Cancer Etiquette

What to say and what not to say when someone has cancer


First of all, if the person with cancer hasn't told you about it personally, find out if the information is confidential.  If it is, it's best not to say anything until they bring it up.  when they do, here are some do's and don'ts.



  • Take your cues from the person with cancer.  Some people are very private while others will talk openly about their illness.

Let them know you care.

Respect their decisions about how the cancer will be treated, even if you disagree.

  • Include the person in usual plans or social events.  Let them be the one to tell you if it's too much for them right now.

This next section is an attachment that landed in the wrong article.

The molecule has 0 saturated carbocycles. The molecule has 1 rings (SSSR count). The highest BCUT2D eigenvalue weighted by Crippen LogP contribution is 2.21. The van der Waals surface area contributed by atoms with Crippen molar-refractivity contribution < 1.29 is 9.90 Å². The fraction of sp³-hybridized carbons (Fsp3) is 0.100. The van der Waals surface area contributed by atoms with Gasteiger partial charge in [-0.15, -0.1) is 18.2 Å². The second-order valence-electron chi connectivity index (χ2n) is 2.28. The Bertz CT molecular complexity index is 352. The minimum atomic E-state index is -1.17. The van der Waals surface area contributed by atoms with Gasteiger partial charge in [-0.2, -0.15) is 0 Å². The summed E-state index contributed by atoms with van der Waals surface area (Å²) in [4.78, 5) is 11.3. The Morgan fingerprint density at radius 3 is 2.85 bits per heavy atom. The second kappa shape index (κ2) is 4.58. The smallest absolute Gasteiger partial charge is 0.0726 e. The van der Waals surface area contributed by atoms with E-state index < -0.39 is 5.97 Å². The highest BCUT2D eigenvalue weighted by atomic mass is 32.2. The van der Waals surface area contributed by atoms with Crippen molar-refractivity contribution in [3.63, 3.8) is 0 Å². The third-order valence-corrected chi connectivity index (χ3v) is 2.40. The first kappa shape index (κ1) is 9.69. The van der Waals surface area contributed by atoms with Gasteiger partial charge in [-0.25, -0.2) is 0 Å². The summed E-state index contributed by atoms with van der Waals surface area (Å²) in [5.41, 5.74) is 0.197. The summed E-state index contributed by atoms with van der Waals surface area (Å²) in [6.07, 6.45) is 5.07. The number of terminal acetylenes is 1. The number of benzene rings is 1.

• Listen without always feeling you have to respond.  Sometimes a caring listener is what the person needs the most.
  • Expect the person with cancer will have good and bad days, emotionally and physically.
  • Offer to help in concrete ways, i.e. "I'm going tot he grocery store, do you need anything?



  • Don't tell them you know how they feel, you don't.
  • Don't offer advice they don't ask for, or be judgmental.
  • Don't tell them about friends or relatives who have cancer and what they are doing, everyone is different.
  • Don't be afraid to talk about the illness, when they want to.
  • Don't take things too personally.  It's normal for the person with cancer to be quieter than usual, need to be alone, or angry at times.
  • Don't feel you always need to talk about cancer, they may want to talk about other things, i.e., sports, hobbies, the news.
  • Don't be overprotective.  Encourage normal activities whenever possible.

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